Censorship has become a hotly contested issue in the UK and action taken by the state in a number of cases has left a sour taste in the mouths of the country’s student population, as Greg Bianchi observes.
Relationships between students and authorities have been thrust into the spotlight this week after a number of high-profile incidents on UK campuses.
It was reported last week that Michael Chessum, president of the University of London Union (ULU), was arrested by police following a demonstration in central London opposing the planned closure of ULU.
Reports suggested he was intercepted by police in Bloomsbury after a meeting with University staff the day after the protest. In an editorial the London Student heavily criticised the arrest, calling it “politically motivated”. The editorial also claims that the ULU premier is subject to strict bail conditions and that he is unable to join a student protest within half a mile of any UK university campus.
Many student organisations have jumped to the defence of Chessum. As reported in York Vision, York-based students and the National Campaign Against Fees and Cuts (NCAFC) have publicly criticised the arrest. However, the President of the York University Students Union didn’t publicly condemn the arrest for lack of information. The NCAFC organise a number of protests opposing austerity and cuts to higher education across the UK which has seen £9,000 tuition fees introduced for undergraduate study.
The Metropolitan police responded by confirming that a 24-year old male was in custody and was arrested after a breach of the Public Order Act. This referred to the alleged issue that Chessum didn’t inform the police of the planned protest.
Following this a protest formed outside the Holborn police station where Mr Chessum was being held. As reported in The Leopard a protest was planned and was supported by Goldsmiths University Students Union. In the report the NUS also criticised the heavy-handedness of the police.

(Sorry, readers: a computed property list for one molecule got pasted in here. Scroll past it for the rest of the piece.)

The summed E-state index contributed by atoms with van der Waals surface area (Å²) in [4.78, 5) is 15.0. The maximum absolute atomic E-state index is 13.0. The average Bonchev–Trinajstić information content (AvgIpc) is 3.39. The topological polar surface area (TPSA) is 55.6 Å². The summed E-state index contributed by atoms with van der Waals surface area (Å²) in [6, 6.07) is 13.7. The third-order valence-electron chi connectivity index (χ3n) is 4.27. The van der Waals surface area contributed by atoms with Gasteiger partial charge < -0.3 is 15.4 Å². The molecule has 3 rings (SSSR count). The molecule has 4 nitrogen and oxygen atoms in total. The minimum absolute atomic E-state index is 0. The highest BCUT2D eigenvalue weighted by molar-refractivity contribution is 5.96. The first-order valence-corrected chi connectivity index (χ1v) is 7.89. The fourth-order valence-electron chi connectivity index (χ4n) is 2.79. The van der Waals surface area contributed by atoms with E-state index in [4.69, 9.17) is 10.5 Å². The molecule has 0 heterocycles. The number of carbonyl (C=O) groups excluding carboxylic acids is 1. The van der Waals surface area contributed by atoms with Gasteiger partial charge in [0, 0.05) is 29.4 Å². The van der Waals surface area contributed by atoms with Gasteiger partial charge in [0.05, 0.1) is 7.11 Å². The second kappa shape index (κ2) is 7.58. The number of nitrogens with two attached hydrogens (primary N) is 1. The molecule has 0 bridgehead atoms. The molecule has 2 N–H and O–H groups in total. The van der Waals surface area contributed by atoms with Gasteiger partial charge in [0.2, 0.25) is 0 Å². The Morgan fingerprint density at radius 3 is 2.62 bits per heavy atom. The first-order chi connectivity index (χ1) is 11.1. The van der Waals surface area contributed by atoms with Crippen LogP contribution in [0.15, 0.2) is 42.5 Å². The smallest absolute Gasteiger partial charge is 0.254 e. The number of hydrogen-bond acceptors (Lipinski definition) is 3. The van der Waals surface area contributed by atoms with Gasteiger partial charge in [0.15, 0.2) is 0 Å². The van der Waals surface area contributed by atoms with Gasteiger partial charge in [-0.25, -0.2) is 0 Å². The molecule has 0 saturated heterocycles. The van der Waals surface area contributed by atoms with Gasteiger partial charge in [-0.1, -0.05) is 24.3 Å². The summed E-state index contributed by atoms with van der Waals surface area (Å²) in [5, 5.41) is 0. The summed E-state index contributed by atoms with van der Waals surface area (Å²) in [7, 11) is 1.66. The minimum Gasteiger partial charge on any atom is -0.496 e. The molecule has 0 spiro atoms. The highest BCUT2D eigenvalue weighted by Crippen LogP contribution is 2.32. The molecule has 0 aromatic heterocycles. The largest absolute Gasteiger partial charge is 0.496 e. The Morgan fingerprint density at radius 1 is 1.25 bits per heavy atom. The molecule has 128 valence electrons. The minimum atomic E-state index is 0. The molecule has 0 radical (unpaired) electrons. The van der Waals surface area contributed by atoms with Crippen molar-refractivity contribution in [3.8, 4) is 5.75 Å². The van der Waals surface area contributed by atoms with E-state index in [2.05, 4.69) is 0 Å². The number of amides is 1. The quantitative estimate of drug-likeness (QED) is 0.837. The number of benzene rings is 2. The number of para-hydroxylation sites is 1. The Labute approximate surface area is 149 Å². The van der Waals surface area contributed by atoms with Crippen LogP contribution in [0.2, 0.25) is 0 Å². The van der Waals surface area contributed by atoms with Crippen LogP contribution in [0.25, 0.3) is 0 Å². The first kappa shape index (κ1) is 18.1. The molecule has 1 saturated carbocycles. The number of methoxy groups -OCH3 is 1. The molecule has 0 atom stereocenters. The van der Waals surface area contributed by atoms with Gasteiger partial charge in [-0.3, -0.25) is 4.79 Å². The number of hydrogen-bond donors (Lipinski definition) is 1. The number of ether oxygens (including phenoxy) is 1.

In a separate development it was revealed that Cambridgeshire Police had tried to recruit an undercover agent among the student population in order to receive information on student politicians and planned actions. This has been heavily criticised in both the UK’s student and national media.
According to The Cambridge Student the police hoped to infiltrate a number of anti-cuts organisations and interviewed a potential candidate for the role of reporting about planned activities. The person interviewed secretly recorded the proceedings. The revelation emerged in The Guardian to whom the secret filming was leaked.
In response Cambridgeshire Police said: “Officers use covert tactics to gather intelligence, in accordance with the law, to assist in the prevention and detection of criminal activity.”
Another revelation from Cambridge University was revealed in Varsity this week when it claimed that the Cambridge Union Society has entered into a sponsorship deal with Deloitte. While the Union hopes this will aid any financial issues there have been criticisms from some who claim that this could lead to censorship within the union. Equally criticism emerged that a number of seats at a recent debate were reserved for Deloitte employees.